We've been spoilt this year when it comes to animal-centric animations; films such as Zootopia, Finding Dory, The Jungle Book and even Kung Fu Panda 3 have charmed young and old.
So when it comes to highly anticipated The Secret Life of Pets, it's hard not to feel a little let down. It's cute and perfectly good fun for younger kids, who are less inclined to compare it to their last cinema outing, but for a more discerning audience (i.e. the paying parent) it's an adventure you've likely been on before.
There's no messing around as the story begins - we're quickly introduced to a group of neighbourhood mates, including our lead canine Max (Louis C.K.) and his best friend, a cat called Chloe (voiced to perfection by Lake Bell).
Max believes he has a special relationship with his roommate (owner) Katie and is devastated when she brings home another rescue dog, Duke (Eric Stonestreet).
In an attempt by Max to get rid of the new competition, he and Duke get lost in Manhattan, and end up on an action-packed adventure as the try to get home - a classic Woody versus Buzz Lightyear in Toy Story situation.
Max's friends, led by the fluff-ball Gidget (Jenny Slate), attempt to save Max and Duke; who after being rescued from an animal control van by a strange gang of gangster animals, find themselves in the sewers where the underbelly of "flushed pets" live, planning revenge on their human owners.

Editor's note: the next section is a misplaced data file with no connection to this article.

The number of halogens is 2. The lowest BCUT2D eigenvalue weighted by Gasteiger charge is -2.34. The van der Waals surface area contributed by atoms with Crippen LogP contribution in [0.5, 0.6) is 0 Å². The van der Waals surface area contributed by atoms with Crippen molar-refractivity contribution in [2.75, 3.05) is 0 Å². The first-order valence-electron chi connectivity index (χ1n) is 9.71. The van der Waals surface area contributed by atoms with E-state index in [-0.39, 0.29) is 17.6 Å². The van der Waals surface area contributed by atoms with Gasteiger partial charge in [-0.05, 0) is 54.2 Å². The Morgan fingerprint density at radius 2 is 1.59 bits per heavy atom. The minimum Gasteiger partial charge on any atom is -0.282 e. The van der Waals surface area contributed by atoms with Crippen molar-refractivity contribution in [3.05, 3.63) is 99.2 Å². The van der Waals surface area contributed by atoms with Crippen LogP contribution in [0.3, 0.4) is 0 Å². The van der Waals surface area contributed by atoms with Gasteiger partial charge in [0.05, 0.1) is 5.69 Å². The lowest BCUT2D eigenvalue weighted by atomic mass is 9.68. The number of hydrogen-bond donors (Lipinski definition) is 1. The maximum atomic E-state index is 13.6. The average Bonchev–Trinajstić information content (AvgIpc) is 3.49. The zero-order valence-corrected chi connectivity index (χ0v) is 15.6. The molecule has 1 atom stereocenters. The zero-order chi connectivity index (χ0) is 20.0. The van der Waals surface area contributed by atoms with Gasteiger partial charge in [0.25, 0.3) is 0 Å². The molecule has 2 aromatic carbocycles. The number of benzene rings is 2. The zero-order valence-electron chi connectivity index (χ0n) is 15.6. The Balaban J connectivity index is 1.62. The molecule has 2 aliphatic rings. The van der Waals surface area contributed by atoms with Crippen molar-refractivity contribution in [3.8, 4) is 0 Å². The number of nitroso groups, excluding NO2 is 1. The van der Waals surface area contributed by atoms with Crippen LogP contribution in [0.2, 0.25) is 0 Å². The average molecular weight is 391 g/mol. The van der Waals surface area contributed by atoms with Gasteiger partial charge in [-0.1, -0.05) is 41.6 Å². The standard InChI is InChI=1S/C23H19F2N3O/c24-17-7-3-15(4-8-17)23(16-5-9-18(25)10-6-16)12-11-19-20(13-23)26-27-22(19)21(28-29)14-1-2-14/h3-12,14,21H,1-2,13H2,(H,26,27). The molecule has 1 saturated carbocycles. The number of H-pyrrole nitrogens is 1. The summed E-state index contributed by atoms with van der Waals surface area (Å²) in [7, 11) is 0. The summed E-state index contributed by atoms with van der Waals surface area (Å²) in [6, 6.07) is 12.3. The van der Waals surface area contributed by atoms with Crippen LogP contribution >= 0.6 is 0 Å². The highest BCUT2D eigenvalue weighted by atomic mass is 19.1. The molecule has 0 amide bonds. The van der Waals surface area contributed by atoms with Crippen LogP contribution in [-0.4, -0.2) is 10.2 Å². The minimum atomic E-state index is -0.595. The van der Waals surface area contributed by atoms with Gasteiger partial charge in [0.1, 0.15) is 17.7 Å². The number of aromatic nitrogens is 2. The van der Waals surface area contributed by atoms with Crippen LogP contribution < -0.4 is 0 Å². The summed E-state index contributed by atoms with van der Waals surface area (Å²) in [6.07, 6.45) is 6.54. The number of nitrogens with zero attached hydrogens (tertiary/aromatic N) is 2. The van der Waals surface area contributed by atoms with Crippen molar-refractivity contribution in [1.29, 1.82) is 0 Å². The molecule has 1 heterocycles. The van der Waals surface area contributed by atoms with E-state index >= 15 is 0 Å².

Max and Duke quickly find themselves on the wrong side of their leader, hilarious anarchist rabbit Snowball voiced with gusto by Kevin Hart, and must work together to escape.
What The Secret Life of Pets does well is action, taking on classic New York cinema moments such as crashed trucks perilously suspended off Brooklyn Bridge, dangerous alleyways, construction-site shenanigans and car chases, which deliver pace and tension.
It's also where most of the laughs come from - the funniest being scenes with animals splattered across windows, grates, and pretty much anything else they fly into. It's an old gag, but a well-executed one.
Cast: Louis C.K., Eric Stonestreet
Directors: Chris Renaud, Yarrow Cheney
Running Time: 90 mins
Verdict: Cute and funny but lacks originality.